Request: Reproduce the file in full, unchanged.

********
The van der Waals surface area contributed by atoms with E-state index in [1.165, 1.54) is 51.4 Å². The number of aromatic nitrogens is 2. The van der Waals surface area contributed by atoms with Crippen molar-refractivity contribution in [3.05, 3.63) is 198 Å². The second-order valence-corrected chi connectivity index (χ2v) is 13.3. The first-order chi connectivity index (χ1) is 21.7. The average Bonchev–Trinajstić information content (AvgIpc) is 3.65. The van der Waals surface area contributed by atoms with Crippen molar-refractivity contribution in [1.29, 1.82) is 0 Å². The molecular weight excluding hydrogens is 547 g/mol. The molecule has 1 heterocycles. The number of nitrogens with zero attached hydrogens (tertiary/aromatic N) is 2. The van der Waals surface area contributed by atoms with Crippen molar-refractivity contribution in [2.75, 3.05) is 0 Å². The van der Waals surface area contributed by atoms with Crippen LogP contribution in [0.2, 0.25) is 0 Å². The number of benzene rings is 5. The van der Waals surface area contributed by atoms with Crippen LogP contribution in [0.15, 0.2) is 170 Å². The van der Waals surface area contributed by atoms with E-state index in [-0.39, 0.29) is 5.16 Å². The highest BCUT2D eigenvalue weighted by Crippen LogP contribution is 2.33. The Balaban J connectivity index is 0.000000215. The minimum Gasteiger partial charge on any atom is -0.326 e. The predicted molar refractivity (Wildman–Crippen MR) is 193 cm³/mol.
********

The van der Waals surface area contributed by atoms with E-state index in [1.165, 1.54) is 51.4 Å². The number of aromatic nitrogens is 2. The van der Waals surface area contributed by atoms with Crippen molar-refractivity contribution in [3.05, 3.63) is 198 Å². The second-order valence-corrected chi connectivity index (χ2v) is 13.3. The first-order chi connectivity index (χ1) is 21.7. The average Bonchev–Trinajstić information content (AvgIpc) is 3.65. The van der Waals surface area contributed by atoms with Crippen molar-refractivity contribution in [1.29, 1.82) is 0 Å². The molecular weight excluding hydrogens is 547 g/mol. The molecule has 1 heterocycles. The number of nitrogens with zero attached hydrogens (tertiary/aromatic N) is 2. The van der Waals surface area contributed by atoms with Crippen molar-refractivity contribution in [2.75, 3.05) is 0 Å². The van der Waals surface area contributed by atoms with Crippen LogP contribution in [0.2, 0.25) is 0 Å². The number of benzene rings is 5. The van der Waals surface area contributed by atoms with Crippen LogP contribution in [0.15, 0.2) is 170 Å². The van der Waals surface area contributed by atoms with E-state index in [-0.39, 0.29) is 5.16 Å². The highest BCUT2D eigenvalue weighted by Crippen LogP contribution is 2.33. The Balaban J connectivity index is 0.000000215. The minimum Gasteiger partial charge on any atom is -0.326 e. The predicted molar refractivity (Wildman–Crippen MR) is 193 cm³/mol.